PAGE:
‘This is a case of hijacking, extortion and damage to property’

Hout Bay businessman Ntobeko Lusawana says he has had to pay more than R13 000 for a fine, impoundment fees and repairs, after City Law Enforcement officers wrongfully accused him of illegal dumping and seized the truck he uses for his garden-service business.


A Hout Bay businessmen says City Law Enforcement officers have left him more than R13 000 out of pocket after wrongfully accusing him of illegal dumping and then seizing his truck, which was then damaged at the pound.

Ntobeko Lusawana says he was approached by three City Law Enforcement officers, on Wednesday May 24 at 10am, who told him they were taking his truck. Mr Lusawana says he was offloading sand that he’d bought to mix with cement to make a berm and prevent rainwater entering his shack in Imizamo Yethu.

The officers said he was dumping illegally. He says he thought they were joking. When they started to take pictures of the truck, he says he tried to show them proof of purchase of the sand. He says they were not interested. He knew they were serious when one of them drove away in his company-branded truck.

Mr Lusawana has a small business called the Garden Crew. These six men, two casuals and four permanent, do garden maintenance and landscaping. They have a list of clients that they service on subscription.

As the truck was driven away, Mr Lusawana said all he could think of was the work commitments he wanted to fulfil.

He got a lift to Wynberg Magistrate’s Court, and, wanting to get his truck back as soon as possible, he paid the admission-of-guilt fine of R2 500.

To collect his truck from the pound after paying the fine, Mr Lusawana went to Sea Point traffic department. He said he was sent to Pinelands traffic department who sent him to Plumstead where he paid R8700 to get his truck out of the pound.

He then went to Ndabeni, but because he only had a receipt on his phone he had to return to Plumstead to get a stamped paper receipt. By this time, it was too late to collect the truck.

The next day, returning to Ndabeni, he had been unable to open the doors of his truck with the keys. The door locks and handles had been tampered with and the handles broken, he said.

Mr Lusawana had bought the truck two months previously from his former boss, Brettlee Walker, after paying it off.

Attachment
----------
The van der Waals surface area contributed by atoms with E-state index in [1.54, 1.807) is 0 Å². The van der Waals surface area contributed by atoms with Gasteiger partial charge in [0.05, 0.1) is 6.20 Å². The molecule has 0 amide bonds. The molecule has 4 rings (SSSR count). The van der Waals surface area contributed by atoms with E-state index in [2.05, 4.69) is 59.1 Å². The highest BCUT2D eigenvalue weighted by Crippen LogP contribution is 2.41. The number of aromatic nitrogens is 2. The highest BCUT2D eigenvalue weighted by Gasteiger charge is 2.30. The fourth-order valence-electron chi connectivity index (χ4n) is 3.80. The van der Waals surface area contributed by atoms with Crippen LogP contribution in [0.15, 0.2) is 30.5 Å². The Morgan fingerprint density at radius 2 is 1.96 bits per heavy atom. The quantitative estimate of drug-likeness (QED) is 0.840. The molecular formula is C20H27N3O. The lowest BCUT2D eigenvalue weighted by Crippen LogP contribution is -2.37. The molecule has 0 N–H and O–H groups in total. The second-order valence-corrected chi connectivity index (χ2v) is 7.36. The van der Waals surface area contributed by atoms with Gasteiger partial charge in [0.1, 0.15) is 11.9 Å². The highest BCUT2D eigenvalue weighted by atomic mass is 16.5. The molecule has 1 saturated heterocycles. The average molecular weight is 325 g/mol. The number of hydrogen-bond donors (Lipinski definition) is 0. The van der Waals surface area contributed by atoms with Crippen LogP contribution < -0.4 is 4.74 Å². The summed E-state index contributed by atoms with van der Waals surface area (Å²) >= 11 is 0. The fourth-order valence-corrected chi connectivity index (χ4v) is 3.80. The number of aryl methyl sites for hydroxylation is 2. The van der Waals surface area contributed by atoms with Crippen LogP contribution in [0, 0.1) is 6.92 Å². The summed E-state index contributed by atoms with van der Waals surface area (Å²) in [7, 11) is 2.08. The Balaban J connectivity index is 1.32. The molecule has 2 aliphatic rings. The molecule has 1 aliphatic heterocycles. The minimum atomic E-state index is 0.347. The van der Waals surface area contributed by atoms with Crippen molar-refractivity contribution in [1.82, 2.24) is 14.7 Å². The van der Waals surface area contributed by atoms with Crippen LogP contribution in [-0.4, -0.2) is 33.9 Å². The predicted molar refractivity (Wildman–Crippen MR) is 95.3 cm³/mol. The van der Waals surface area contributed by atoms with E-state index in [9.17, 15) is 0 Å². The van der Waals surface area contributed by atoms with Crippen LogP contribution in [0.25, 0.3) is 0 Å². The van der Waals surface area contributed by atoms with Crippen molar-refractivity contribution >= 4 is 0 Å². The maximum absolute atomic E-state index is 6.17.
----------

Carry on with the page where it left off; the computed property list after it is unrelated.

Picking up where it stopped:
When Mr Walker heard about the situation he advised Mr Lusawana to open a case for the damages to the truck at Hout Bay police station. Mr Lusawana did just that and was given a case number.

Hout Bay administration manager, Lucielle Abrahams asked the vehicle’s tracking company for a printout. It showed that an attempt had been made to start it at midnight and again at 3.02 am.

Mr Lusawana said that in total he had paid R13 179 from the business account for the fines and fixing the locks and handles, which, he said, had affected the income of the whole team.

Mr Lusawana showed Sentinel News receipts for the sand he had bought for R200 and the fines he had paid, the tracker records and pictures of where his house is leaking.

City Law Enforcement spokesman Wayne Dyason said the officers would have advised Mr Lusawana that he could defend himself in court against the charge that he had been dumping, but he had instead opted to pay the admission-of-guilt fine.

As for the allegations of tampering with the truck, Mr Dyason said the vehicle pound was guarded by a private security company, and Law Enforcement officials only went there to impound or release vehicles.

When a vehicle was impounded, the owner or driver had to complete a checklist noting any problems with it, and they also had to sign a receipt form when the vehicle was released, he said.

Mr Walker said, “This is a case of hijacking, extortion and damage to property. When Ntobeko started telling me the story, it just got worse. It never would have happened to me, and should not happen to him.”

Ms Abrahams said Mr Lusawana and his small enterprise of six fathers provided for many families. “They are good, upstanding men within the IY community. The treatment was unfair and a total abuse of power that brought disgust and anger. I hope he can get some justice and refund of payments made as this will impact his small company finances for months to come.”

Mr Dyason said Mr Lusawana would need to provide more information so the matter could be investigated further.

Ms Andrews said she had forwarded all the details and documents to councillor Roberto Quintas and the community police forum chairman Anthony Chemaly.

Mr Quintas forwarded the email to the City’s community liaison officer, the safety and security directorate, the office of the mayoral committee and the mayoral committee member for safety and security JP Smith. He wrote, “Please can this be flagged with the relevant S&S personnel, and there are some concerning allegations made which require scrutiny please.”